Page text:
Under the radar, the Dutch-Syrian Achmed Oso has been building his fashion imperium in couture and exceptional tailoring for years. He doesn’t really like the spotlight, but prefers to let his work speak itself. That’s why he might be one of the biggest undiscovered design talents in the Netherlands. During the pandemic, the couturier got strength from the idea that his craft is the future of fashion. And that’s what he wants to show now, with an homage of no less than forty looks to the woman he loves the most: his mother. A non-seasonal collection, made in a forgotten couture technique that he learned from her. It’s the first new line from Oso Couture in two years. 

It’s already twenty-one years ago when Achmed Oso came to Europe by himself. And it’s been seven years since he last saw his mother in person, who still lives in Syria. In the meantime, he has built something that he – and his family – can be proud of. Oso completed multiple parttime fashion studies at institutions such as: the Gerrit Rietveld Academie, Academie Artemis and M. Müller & Sohn, to gain as much experience as possible. Besides his education, he started out making orders for friends and acquaintances, in order to make a living. ‘They encouraged me to keep going, even though it wasn’t self-evident for me to become a top-tier segment fashion designer, with my background as a refugee and with very little money and connections.’ At the same time he had a passion and natural talent that took him to great heights. Because of his continuing success, he started making couture collections four years ago. Over the years, he has built up a loyal customer base, with all kinds of clients from the upper circles. Now he is launching Ode à ma Mère, a collection that he made as a thank you to his mother, who taught him the ins and outs of the craft.  

In the environment where the couturier grew up, the focus was always on craftmanship. ‘Every home had its own workshop, for various purposes.’ He has especially warm memories of his mother’s workshop. She showed him the craft of ‘moulding’, a special couture technique: ‘Pinning off, draping, and cutting the fabric directly on the bust, without patterns or measuring tape – on the spot. That technique is not common these days; it takes a lot of time, it’s almost impossible to copy and you need to have feeling for it.’ Work based on feelings, playing with materials, that is Oso’s signature. In his workshop in Oegstgeest, the craftsman slides organza and tule between his fingers, a jumpsuit in crêpe-silk that seems to be made of snowflakes. Majestic, elegant, made with incredible precision and eye for detail, and at the same time playful. Roughly two hundred hours of craftmanship, by a small team of three.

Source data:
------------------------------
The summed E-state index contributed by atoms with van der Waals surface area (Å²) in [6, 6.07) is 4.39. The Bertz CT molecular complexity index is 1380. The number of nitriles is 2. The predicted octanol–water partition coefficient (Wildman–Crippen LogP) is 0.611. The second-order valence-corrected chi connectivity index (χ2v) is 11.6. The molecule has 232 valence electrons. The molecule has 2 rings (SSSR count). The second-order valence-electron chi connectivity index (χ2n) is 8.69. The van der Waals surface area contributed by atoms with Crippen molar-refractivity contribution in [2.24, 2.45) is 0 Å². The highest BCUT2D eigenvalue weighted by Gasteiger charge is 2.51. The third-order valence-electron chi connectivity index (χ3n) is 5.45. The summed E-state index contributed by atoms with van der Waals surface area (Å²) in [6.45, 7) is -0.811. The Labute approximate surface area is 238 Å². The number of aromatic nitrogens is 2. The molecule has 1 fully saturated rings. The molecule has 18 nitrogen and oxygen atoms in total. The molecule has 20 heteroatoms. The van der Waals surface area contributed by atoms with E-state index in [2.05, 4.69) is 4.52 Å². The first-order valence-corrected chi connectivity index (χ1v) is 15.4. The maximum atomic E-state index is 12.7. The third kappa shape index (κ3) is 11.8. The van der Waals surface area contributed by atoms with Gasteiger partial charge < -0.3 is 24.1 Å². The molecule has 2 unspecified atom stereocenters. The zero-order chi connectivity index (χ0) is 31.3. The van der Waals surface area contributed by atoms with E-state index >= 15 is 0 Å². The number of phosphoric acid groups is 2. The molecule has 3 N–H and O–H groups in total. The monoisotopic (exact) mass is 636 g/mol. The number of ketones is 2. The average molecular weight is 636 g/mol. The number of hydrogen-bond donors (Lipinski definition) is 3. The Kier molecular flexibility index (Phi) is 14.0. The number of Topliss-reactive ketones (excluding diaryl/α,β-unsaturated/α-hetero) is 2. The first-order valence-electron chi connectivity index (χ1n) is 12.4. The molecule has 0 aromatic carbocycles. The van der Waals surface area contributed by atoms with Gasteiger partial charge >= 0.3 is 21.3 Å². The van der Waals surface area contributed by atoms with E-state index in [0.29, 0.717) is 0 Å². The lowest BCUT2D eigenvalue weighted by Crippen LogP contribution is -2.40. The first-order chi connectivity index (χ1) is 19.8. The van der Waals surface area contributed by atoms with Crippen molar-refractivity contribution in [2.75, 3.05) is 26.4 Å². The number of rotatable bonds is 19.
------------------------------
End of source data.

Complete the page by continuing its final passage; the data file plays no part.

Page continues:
For Ode à ma Mère, the couturier has used colours that his mother liked to wear: black and dark bluepastel shades and soft gold. Fabrics of the highest quality were embroidered and woven in Italy, especially for him: from silk to jacquard, combined with diamonds and manually embroidered flowers. ‘The most beautiful gift I can give to my mother’, that was the starting point. 

Aside from coutureoccasional wear and wedding dresses, Oso also makes women’s suits. It turned out there was a lot of demand in the Netherlands, and he noticed that there were not a lot of items like this for women on the market yet. He excels in women’s suits with an exciting twist and a sublime feminine fit. At Oso Couture, everything is handmade in his own workshop, from A to Z. Translating a customer’s stories into clothing, that is Oso’s biggest passion. For wedding clothes, he really takes his time: he goes through the whole process with his clients, from the first sketch to prototype and finally the dress (or suit). ‘Afterwards, the bride often tells me that she’s sorry that the shared journey has come to an end.’ 

Craftsmanship should be the norm, Oso believes. That can create the illusion that his clothing is unaffordable. But he thinks it is important to reach a wide audience. In fashion, sustainability is more important than ever. This requires going back to basics, according to the designer: quality, craft and dedication, production close to home, avoiding waste of materials as much as possible. This requires fashion students to be taught how to work with needle and thread again, to really learn the trade. One of Oso’s biggest dreams is to one day teach the craft to underprivileged children. A gift that has opened a lot of doors for him,  and that he would like to pass on. He also hopes to one day be able to organise a big show, where his parents can be present.